With Detroit-based Rivian Automotive stepping into the limelight, the electric car maker has seen itself being compared to Silicon Valley-based Tesla, a first mover in the EV market. Over the following week, Rivian and its CEO, RJ Scaringe, has been dubbed as several things, among them being “Tesla’s worst nightmare.” This is a flawed assumption.
Rivian emerged from the shadows late last year, surprising the auto industry by revealing two production-ready vehicles that feature the best that electric cars can offer — instant power, luxury, and a killer design. With this in mind, it is not surprising that the company is perceived with optimism by Wall Street and potential investors. Morgan Stanley analyst Adam Jonas, for one, noted that Tesla’s dominance in the US EV market could be “unsustainable” as it faces “serious competition” from Rivian, considering the younger company’s “access to talent and capital” and its focus on the “fastest growing segments of pickup trucks & SUVs.”
Yesterday, reports also emerged that high-profile investors such as GM and Amazon are in talks to invest in Rivian. Provided that the reports are accurate, Reuters noted that Rivian’s valuation would rise to between $1 to $2 billion once the deal goes through. That’s incredibly impressive for the electric car maker, and it bodes well for the EV industry in general as it provides much-needed funds for the development of clean transportation. What it does not do is prove that Tesla will run into trouble because of Rivian’s upcoming and seemingly inevitable rise.
Tesla CEO Elon Musk and Rivian CEO RJ Scaringe both aim to rid the world of fossil fuels.
While rivalries present a compelling narrative, it is difficult to paint Tesla and Rivian as rivals trying to beat each other without compromising each company’s character. Tesla’s Elon Musk, for one, has always encouraged the development of more electric cars. In a recent tweet late last month, Musk noted that it is “exciting to see all the new electric vehicles coming to market,” referring to a report of other EVs set to debut in the coming years. In a later post, Musk added that Tesla’s true competition is not new electric vehicles, but rather, the “enormous flood of gasoline cars pouring out of the world’s factories every day.”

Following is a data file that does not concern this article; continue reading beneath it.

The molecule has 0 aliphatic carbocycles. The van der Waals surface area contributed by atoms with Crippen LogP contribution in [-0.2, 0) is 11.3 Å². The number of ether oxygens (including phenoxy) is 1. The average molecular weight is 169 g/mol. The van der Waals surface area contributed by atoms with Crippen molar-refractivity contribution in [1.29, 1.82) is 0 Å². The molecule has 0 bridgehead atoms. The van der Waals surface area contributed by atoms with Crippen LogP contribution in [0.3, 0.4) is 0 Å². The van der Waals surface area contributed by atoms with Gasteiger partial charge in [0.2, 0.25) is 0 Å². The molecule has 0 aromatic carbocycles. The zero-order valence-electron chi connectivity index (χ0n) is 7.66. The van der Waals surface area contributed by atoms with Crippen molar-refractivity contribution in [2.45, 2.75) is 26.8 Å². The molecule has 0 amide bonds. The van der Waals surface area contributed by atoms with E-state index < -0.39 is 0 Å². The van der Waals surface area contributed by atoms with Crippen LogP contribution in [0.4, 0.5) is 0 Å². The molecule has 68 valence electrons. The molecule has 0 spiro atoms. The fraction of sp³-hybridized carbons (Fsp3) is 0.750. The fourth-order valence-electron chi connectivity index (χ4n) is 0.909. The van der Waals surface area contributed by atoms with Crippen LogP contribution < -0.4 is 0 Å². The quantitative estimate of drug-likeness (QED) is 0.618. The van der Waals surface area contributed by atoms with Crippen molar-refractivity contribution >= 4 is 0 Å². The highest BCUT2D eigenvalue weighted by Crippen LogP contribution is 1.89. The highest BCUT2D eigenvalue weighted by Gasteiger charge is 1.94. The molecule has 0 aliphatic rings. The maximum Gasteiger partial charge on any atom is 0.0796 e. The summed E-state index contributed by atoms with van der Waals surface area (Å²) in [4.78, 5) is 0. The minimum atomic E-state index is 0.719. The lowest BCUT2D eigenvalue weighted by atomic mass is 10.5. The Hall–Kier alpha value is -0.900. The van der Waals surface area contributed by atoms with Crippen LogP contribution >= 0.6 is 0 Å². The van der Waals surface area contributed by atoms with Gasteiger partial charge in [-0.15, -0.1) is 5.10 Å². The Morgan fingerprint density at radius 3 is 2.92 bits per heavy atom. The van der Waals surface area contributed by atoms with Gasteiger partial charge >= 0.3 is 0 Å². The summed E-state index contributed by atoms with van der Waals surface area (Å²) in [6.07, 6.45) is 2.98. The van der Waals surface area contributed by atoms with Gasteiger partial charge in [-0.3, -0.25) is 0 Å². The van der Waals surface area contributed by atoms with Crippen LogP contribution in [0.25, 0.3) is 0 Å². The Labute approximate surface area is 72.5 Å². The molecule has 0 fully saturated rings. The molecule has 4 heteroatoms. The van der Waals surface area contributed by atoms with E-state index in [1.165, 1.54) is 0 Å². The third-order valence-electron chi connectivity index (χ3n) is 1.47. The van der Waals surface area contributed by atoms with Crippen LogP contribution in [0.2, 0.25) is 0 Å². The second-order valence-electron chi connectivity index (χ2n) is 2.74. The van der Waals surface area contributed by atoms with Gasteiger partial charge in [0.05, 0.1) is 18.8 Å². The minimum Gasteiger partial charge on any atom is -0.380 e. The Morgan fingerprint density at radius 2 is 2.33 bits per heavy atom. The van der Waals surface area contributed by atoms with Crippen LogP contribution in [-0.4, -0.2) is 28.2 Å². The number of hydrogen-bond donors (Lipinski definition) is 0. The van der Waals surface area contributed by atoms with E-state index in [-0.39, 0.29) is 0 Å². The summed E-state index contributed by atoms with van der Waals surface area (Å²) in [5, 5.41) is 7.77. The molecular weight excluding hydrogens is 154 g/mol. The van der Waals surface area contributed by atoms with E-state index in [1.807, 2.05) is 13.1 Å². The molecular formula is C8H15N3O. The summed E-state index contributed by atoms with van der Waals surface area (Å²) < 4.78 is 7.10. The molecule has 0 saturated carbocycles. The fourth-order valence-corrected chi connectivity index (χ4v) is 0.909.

In his most recent 60 Minutes segment, Musk went so far as to state that “if somebody comes and makes a better electric car than Tesla, and it’s so much better than ours that we can’t sell our cars, and we go bankrupt, I still think that’s a good thing for the world.” It remains unknown if Elon Musk could ultimately put his foot where his mouth is, but considering his statements so far, he definitely appears to be fully supportive of other electric car makers, including Rivian.
Rivian, for its part, has never given an indication that it is going after Tesla. The electric car maker has established since the reveal of its first truck that it is dedicating itself to the production of luxury adventure vehicles (at least for now) with zero compromises. Rivian CEO RJ Scaringe has also been pretty open about his opinion of Tesla. During a fireside chat at the Automotive News World Congress last month, Scaringe credited Tesla for disproving “untruths” about electric vehicles. Simply put, everything that Rivian has done so far indicates that it acknowledges Tesla, and it is fully onboard with the company’s mission of accelerating the advent of sustainable energy.
Mainstream media loves pitting companies, products, and people against each other — Apple’s iOS and Google’s Android, Sony’s PlayStation and Microsoft’s Xbox, Celebrity A and Celebrity B, the list is endless. In the case of Tesla and Rivian and their CEOs, this idea does not seem to line up very well. In their respective segments alone, the companies should not be compared, considering that Tesla is pursuing the mainstream market with the Model 3 and the upcoming Model Y, while Rivian is focusing on the luxury adventure sphere with the R1T and R1S. Until Tesla releases its own pickup truck, then the two electric car makers are best seen as allies in the transition away from fossil fuels — not rivals attempting to overpower each other.